Thirty years ago, the school district tried and failed to bring black and white students together. Will its latest effort undermine one of the city's most successful schools?
Manassas High School students peruse books during a Reading is Fundamental rally. (AP Photo/Jim Weber)
Samantha Crawford, an 18-year-old high-school senior, doesn't like to use the word "ghetto" to describe her neighborhood in the center of Memphis, Tennessee, but she can't think of a better one. In Binghampton, people drink and hang out. They are transient, moving from apartment to apartment and job to job. Many don't work at all. Samantha speculates that few have finished college, or even high school.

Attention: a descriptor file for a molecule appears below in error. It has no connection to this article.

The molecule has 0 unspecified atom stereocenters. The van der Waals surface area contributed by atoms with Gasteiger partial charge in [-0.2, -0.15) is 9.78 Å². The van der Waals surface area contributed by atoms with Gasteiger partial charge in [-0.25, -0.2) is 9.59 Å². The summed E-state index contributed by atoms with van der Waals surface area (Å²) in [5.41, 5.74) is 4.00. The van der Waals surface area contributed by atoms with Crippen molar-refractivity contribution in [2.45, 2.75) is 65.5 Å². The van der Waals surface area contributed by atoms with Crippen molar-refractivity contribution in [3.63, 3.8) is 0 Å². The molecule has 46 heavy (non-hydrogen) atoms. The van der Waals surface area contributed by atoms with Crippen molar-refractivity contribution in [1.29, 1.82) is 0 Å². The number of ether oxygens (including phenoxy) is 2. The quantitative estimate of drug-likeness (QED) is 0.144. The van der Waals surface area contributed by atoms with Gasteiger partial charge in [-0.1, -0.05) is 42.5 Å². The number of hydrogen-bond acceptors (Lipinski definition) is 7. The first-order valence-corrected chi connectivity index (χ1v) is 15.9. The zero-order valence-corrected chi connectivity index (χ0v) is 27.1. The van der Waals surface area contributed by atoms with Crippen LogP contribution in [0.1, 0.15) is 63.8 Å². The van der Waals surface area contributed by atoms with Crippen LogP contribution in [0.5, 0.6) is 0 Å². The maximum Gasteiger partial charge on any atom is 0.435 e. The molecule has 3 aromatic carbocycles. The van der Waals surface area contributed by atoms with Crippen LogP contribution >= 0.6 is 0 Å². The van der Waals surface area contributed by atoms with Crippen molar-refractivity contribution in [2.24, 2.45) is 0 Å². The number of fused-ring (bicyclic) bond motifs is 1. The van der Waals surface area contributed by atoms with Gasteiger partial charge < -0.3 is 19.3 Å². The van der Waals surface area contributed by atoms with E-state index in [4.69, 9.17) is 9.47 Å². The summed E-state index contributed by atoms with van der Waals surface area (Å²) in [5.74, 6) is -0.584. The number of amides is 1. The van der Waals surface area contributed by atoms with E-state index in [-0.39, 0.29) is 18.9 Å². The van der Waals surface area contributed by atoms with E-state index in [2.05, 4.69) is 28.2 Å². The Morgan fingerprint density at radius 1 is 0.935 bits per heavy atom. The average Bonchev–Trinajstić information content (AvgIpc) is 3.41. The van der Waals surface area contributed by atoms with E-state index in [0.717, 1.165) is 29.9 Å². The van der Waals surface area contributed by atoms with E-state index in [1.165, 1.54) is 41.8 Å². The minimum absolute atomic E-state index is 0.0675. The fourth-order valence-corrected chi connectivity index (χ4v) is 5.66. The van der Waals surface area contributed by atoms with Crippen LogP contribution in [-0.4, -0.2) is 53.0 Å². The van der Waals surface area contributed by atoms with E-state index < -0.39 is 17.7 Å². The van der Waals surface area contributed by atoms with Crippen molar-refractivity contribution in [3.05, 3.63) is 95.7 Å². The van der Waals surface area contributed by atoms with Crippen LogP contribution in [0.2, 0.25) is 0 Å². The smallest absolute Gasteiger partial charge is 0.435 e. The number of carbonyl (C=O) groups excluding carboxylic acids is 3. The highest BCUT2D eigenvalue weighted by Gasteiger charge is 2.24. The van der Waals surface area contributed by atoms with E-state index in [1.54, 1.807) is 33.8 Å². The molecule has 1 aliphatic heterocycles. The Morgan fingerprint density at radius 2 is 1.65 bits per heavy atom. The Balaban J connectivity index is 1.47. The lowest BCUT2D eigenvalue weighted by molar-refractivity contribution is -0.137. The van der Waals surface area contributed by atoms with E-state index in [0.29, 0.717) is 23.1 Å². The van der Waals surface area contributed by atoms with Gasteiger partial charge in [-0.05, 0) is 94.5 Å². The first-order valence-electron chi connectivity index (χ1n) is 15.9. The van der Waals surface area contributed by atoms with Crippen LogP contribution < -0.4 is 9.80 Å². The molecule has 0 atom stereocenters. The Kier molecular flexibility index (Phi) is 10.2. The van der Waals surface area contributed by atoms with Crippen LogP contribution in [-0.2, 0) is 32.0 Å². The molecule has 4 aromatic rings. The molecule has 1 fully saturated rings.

In the past two years, though, Samantha has begun to look at her neighborhood as an inspiration. "It's not about where I stay, or wherever I come from, but what I'm going to make of it," she says.
Samantha once earned only Bs and Cs. Now, she makes straight As. She had dreamed of college, but wasn't sure how she'd get there. Now, she's feeling overwhelmed by the choices available to her. In the past few months, she received five college acceptance letters, along with a scholarship to a local community college.
She attributes her success to her family, by which she means her mom, but also her teachers and principal at Manassas High School, located across town in North Memphis. "If you fail at Manassas..." she says, before stopping herself. "I don't see how that's possible."